Searles co-edited the scholarly book, “Black Cowboys in the American West: on the range, on the stage, behind the badge.” The book reveals that, contrary to pop culture depictions and lack of recognition by white America, there were at least 5,000 black cowboys who worked during the 19th century. Their Old West roles ranged from singers, fiddlers, cattlemen and cowpunchers to foremen, bronco busters, bulldoggers, drovers, ropers, cooks and brand readers.
“Our culture and history is sacred and one we fight hard to preserve,” said Jerome Lawrence, 55, a black cowboy, Buffalo Soldier and assistant head chaplain for Fulton County Sheriff’s Office. “Just as much as the music has been influential for some, knowing our past and that we demonstrated remarkable horsemanship in those American West days has been a huge part of my ministry to reach and teach the younger generations.”
Co-edited by Georgia-based historian Michael Searles (a.k.a. Cowboy Mike) ‘Black Cowboys in the American West’ is a collection of previously published articles and new research that surveys the work, life and influence of black cowboys before and after the Civil War. Photo by Trarell Torrence
“Black Cowboys in the American West” mentions that the musical traditions of African-American cowboys were virtually undocumented before and after the Civil War. Yet, oral stories from the 20th century confirmed black ranch hands gravitated more toward blues and church hymns as forms of “cowboy songs.” A distinguishing style called “black cowboy blues.”
“Many whites and some blacks feel that country music belongs exclusively to white folks,” said Searles. “This does not comport with the fact that many blacks grew up listening to, singing, writing and performing country music. Take DeFord Bailey for example. He was a pioneer not only for African-American country singers — but for all country musicians.”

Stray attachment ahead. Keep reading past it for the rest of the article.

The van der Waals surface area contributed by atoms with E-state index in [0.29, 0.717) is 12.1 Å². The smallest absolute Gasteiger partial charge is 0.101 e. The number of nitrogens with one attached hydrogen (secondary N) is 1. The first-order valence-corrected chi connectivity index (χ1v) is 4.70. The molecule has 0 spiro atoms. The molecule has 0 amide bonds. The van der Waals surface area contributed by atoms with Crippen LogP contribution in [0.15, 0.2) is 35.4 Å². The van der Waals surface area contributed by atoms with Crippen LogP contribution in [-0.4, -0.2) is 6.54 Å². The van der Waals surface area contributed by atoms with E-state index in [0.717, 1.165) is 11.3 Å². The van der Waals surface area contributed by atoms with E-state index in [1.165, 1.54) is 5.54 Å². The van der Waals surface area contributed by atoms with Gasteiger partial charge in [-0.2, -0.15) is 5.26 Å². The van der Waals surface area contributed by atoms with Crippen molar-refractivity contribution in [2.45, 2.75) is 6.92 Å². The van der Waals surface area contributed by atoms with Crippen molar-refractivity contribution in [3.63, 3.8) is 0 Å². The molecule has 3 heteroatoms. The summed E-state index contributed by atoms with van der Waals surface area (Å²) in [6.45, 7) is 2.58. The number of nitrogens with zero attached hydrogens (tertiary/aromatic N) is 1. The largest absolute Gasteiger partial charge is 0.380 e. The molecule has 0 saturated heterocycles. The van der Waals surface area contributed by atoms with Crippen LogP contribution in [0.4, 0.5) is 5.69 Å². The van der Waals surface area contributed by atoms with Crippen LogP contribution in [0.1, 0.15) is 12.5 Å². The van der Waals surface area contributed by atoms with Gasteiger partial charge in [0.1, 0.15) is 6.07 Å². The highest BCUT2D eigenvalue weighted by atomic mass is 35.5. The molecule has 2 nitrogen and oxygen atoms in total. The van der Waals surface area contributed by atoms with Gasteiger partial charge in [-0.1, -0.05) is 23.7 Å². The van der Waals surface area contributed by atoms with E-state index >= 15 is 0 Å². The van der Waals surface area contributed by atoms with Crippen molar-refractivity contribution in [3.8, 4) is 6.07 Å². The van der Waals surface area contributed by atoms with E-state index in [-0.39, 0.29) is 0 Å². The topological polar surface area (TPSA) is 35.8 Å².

A world-class harmonica player, Bailey was the first country singer from the 1920s until the 1940s who was introduced on the Grand Ole Opry. Not just the first black country singer either, the first-ever country musician. Opry founder George Hay made the announcement live on air Dec. 10, 1927. However, not every black person has been happy when a black artist moved into the country genre, Searles pointed out.
“Ray Charles was thought to be off track by some when he recorded ‘Modern Sounds in Country and Western Music’ in 1962,” he said. “We live in a world that’s divided off between white and black; urban and rural; and young and old. A number of whites were not pleased to discover that country music star Charley Pride was black. Some black folk felt Elvis Presley was stealing our music.”
When traditional styles of music are modified, hostile reactions follow. It’s like blasphemy to “true” country music fans when country music merges with rap, Searles said. “The folks who own the Billboard charts are mindful of the fans who make these charts valuable,” he said. “If there is a resistance to who appears on the charts, they respond. In time, country/Trap songs will be accepted as just another form of country music. Acceptance will grow as more movies are made, stories are written and songs are recorded.” Searles stressed that exposure is critical to changing attitudes. “Before the election of Barack Obama, people could not imagine a black president,” he said. “Today, that notion is no longer farfetched.”
Owned and operated by mother-daughter pair Lynn and Leah, Ellenwood Equestrian Center (EEC) is a nearly 20-acre riding school, camp venue and dressage training barn. “We run one of the biggest equestrian programs around the Atlanta area,” said Lynn. “About 50 percent of our clientele are African-American riders, too. Our center is all about inclusion and giving everyone affordable opportunities to enjoy English riding.”
The center offers first-time horseback riding experiences and serves as a fun family, anniversary or date site in nature. It’s home to 31 horses — quarter, warmblood, Arabian and thoroughbred — in addition to a few ponies, goats, cats and dogs. “When you leave here,” said Leah, EEC’s professional dressage trainer, “you take the love of horses with you. That’s our goal throughout the region and state with every visitor.” Visit ellenwoodequestriancenter.org or call 404-317-2670 for more information.